Last week Father In Law had his stem cell transplant. He was admitted to hospital on Wednesday, battered with chemo on Thursday, and had the transplant Friday.
One of the things we have struggled with is the contradictory information issuing from a range of specialists. Coming up to the SCT, we could not get an accurate impression of what was involved. The first estimate had Brian in hospital for a couple of weeks; then we were told it would be four to six. There were dire pronouncements of Brian’s response to the transplant: according to his oncologist, he would be unconscious for a week and allowed two visitors a day under strictly controlled conditions.
As soon as we arrived back from South Island, we called into the Bone Marrow Unit at Auckland Hospital. Brian had a pic line installed pre-transplant and was in positive form. In the BMU pantry we met a patient two days out of his SCT. Although he looked grey, he was up wheeling his IV around and fixing himself a milkshake, which was rather comforting.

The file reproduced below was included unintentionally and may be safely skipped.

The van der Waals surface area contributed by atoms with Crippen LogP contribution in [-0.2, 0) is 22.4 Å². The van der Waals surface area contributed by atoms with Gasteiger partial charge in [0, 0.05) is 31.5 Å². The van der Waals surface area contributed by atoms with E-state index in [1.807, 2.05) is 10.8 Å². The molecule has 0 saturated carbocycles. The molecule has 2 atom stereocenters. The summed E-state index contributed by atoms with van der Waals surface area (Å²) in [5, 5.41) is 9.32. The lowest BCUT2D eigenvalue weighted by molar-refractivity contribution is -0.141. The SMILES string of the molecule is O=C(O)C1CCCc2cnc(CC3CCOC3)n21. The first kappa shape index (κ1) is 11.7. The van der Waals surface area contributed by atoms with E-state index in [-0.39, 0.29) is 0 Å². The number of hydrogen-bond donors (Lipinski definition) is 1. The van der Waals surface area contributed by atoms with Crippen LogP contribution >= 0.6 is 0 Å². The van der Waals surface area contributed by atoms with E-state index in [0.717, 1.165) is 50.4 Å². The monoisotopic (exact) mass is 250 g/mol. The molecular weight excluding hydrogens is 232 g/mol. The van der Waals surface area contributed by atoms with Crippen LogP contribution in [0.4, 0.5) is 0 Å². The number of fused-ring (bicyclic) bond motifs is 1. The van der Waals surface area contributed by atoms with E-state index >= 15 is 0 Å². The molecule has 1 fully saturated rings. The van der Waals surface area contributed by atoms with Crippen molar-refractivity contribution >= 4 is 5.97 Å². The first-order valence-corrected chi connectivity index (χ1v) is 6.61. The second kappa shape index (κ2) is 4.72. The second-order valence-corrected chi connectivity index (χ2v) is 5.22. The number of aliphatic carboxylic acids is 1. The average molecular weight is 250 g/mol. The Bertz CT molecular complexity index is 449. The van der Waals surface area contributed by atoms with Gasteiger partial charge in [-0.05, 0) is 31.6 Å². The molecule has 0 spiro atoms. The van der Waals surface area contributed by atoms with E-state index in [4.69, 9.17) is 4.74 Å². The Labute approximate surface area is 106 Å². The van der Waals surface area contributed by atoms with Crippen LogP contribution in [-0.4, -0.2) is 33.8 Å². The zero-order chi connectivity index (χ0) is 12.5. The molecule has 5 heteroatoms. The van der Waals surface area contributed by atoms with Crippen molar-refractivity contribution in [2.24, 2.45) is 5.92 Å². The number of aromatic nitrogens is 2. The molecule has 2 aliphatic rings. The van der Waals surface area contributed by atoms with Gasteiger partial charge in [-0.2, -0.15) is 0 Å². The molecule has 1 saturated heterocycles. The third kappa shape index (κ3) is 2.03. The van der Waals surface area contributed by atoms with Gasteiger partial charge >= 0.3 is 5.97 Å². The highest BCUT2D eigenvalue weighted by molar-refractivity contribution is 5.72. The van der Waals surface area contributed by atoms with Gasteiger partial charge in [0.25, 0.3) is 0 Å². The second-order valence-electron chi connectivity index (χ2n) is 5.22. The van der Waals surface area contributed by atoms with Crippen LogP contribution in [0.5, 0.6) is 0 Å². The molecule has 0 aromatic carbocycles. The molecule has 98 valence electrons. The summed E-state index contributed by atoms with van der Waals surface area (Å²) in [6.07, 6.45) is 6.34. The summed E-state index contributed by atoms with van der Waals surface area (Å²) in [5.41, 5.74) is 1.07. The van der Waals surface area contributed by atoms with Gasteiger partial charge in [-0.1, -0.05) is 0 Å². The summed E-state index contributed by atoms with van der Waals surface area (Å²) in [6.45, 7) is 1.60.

We saw Brian just before and after his transplant – the procedure itself all went to plan. The preparatory blast of chemo strips the lining of the mouth, so we were warned he could get pretty miserable. On Friday he had a sore throat and that was the start of it.
The next few days were terrible. We called in to see him on the Saturday and he was in severe discomfort, exhausted and nauseous.
“D’you think you’ll survive?” I said and Brian was good enough to manage a weak chuckle – or he might have been gagging.
“Don’t you think that was a bit tactless?” asked Husband later.
“I’m not the one who went on about the fish and chips we had for dinner last night.”
We had been told to expect this, but it was still a tense and anxious time for everyone. When we visited the BMU on the fourth day after the transplant, we knew Brian was fighting his way up when he talked about the features of his I-Phone for ten minutes.
I have never been so thrilled to listen to geek speak